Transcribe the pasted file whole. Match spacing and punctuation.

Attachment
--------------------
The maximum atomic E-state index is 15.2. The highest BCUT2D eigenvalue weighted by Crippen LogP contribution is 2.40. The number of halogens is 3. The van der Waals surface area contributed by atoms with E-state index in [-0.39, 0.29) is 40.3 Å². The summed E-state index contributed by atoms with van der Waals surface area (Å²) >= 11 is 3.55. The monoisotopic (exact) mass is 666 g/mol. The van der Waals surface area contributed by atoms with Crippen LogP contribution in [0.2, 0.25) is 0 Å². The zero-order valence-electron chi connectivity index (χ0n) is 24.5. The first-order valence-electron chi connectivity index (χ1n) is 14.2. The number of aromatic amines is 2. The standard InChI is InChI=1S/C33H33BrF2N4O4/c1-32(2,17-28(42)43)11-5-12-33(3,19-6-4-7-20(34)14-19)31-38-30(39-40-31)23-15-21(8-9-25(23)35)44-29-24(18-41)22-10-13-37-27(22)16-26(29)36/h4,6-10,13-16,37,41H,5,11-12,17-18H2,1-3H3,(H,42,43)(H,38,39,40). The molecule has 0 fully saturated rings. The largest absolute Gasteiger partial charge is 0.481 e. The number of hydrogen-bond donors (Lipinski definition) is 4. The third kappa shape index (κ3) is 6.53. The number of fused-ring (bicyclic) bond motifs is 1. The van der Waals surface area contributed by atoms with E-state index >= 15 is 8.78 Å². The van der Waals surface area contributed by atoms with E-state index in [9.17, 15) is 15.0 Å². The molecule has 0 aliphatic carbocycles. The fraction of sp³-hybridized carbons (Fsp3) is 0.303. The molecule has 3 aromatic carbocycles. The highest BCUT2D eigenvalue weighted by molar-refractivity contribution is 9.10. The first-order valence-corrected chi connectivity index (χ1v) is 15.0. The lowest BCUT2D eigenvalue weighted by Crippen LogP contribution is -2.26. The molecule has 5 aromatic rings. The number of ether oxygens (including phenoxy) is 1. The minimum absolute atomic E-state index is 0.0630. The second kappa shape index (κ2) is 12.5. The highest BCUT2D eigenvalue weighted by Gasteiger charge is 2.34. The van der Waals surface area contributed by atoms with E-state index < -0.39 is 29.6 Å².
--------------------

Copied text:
The maximum atomic E-state index is 15.2. The highest BCUT2D eigenvalue weighted by Crippen LogP contribution is 2.40. The number of halogens is 3. The van der Waals surface area contributed by atoms with E-state index in [-0.39, 0.29) is 40.3 Å². The summed E-state index contributed by atoms with van der Waals surface area (Å²) >= 11 is 3.55. The monoisotopic (exact) mass is 666 g/mol. The van der Waals surface area contributed by atoms with Crippen LogP contribution in [0.2, 0.25) is 0 Å². The zero-order valence-electron chi connectivity index (χ0n) is 24.5. The first-order valence-electron chi connectivity index (χ1n) is 14.2. The number of aromatic amines is 2. The standard InChI is InChI=1S/C33H33BrF2N4O4/c1-32(2,17-28(42)43)11-5-12-33(3,19-6-4-7-20(34)14-19)31-38-30(39-40-31)23-15-21(8-9-25(23)35)44-29-24(18-41)22-10-13-37-27(22)16-26(29)36/h4,6-10,13-16,37,41H,5,11-12,17-18H2,1-3H3,(H,42,43)(H,38,39,40). The molecule has 0 fully saturated rings. The largest absolute Gasteiger partial charge is 0.481 e. The number of hydrogen-bond donors (Lipinski definition) is 4. The third kappa shape index (κ3) is 6.53. The number of fused-ring (bicyclic) bond motifs is 1. The van der Waals surface area contributed by atoms with E-state index >= 15 is 8.78 Å². The van der Waals surface area contributed by atoms with E-state index in [9.17, 15) is 15.0 Å². The molecule has 0 aliphatic carbocycles. The fraction of sp³-hybridized carbons (Fsp3) is 0.303. The molecule has 3 aromatic carbocycles. The highest BCUT2D eigenvalue weighted by molar-refractivity contribution is 9.10. The first-order valence-corrected chi connectivity index (χ1v) is 15.0. The lowest BCUT2D eigenvalue weighted by Crippen LogP contribution is -2.26. The molecule has 5 aromatic rings. The number of ether oxygens (including phenoxy) is 1. The minimum absolute atomic E-state index is 0.0630. The second kappa shape index (κ2) is 12.5. The highest BCUT2D eigenvalue weighted by Gasteiger charge is 2.34. The van der Waals surface area contributed by atoms with E-state index < -0.39 is 29.6 Å².